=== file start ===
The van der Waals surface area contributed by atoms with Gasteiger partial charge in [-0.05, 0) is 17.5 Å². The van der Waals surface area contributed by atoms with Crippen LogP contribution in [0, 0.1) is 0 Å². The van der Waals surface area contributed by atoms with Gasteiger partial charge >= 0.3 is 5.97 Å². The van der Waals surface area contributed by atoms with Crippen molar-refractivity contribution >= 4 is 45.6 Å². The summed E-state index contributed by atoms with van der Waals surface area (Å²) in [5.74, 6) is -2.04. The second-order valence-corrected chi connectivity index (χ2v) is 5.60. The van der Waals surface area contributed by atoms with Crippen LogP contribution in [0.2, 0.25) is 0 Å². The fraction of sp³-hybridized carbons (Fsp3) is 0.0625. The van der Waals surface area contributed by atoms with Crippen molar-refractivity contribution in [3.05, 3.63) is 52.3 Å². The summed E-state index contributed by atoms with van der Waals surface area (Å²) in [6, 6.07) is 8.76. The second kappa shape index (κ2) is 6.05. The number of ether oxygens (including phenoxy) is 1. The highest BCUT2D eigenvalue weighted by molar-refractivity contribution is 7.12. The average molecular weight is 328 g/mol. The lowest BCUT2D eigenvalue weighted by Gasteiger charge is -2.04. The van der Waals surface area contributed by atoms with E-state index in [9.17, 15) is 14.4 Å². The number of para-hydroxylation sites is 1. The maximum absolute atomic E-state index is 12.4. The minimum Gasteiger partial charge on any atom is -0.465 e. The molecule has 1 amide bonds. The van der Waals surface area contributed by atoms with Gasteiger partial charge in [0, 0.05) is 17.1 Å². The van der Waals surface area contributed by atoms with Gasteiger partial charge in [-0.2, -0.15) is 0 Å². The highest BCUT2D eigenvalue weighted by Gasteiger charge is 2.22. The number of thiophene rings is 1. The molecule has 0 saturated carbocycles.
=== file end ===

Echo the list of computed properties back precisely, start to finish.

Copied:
The van der Waals surface area contributed by atoms with Gasteiger partial charge in [-0.05, 0) is 17.5 Å². The van der Waals surface area contributed by atoms with Crippen LogP contribution in [0, 0.1) is 0 Å². The van der Waals surface area contributed by atoms with Gasteiger partial charge >= 0.3 is 5.97 Å². The van der Waals surface area contributed by atoms with Crippen molar-refractivity contribution >= 4 is 45.6 Å². The summed E-state index contributed by atoms with van der Waals surface area (Å²) in [5.74, 6) is -2.04. The second-order valence-corrected chi connectivity index (χ2v) is 5.60. The van der Waals surface area contributed by atoms with Crippen LogP contribution in [0.2, 0.25) is 0 Å². The fraction of sp³-hybridized carbons (Fsp3) is 0.0625. The van der Waals surface area contributed by atoms with Crippen molar-refractivity contribution in [3.05, 3.63) is 52.3 Å². The summed E-state index contributed by atoms with van der Waals surface area (Å²) in [6, 6.07) is 8.76. The second kappa shape index (κ2) is 6.05. The number of ether oxygens (including phenoxy) is 1. The highest BCUT2D eigenvalue weighted by molar-refractivity contribution is 7.12. The average molecular weight is 328 g/mol. The lowest BCUT2D eigenvalue weighted by Gasteiger charge is -2.04. The van der Waals surface area contributed by atoms with E-state index in [9.17, 15) is 14.4 Å². The number of para-hydroxylation sites is 1. The maximum absolute atomic E-state index is 12.4. The minimum Gasteiger partial charge on any atom is -0.465 e. The molecule has 1 amide bonds. The van der Waals surface area contributed by atoms with Gasteiger partial charge in [0, 0.05) is 17.1 Å². The van der Waals surface area contributed by atoms with Gasteiger partial charge in [-0.2, -0.15) is 0 Å². The highest BCUT2D eigenvalue weighted by Gasteiger charge is 2.22. The number of thiophene rings is 1. The molecule has 0 saturated carbocycles.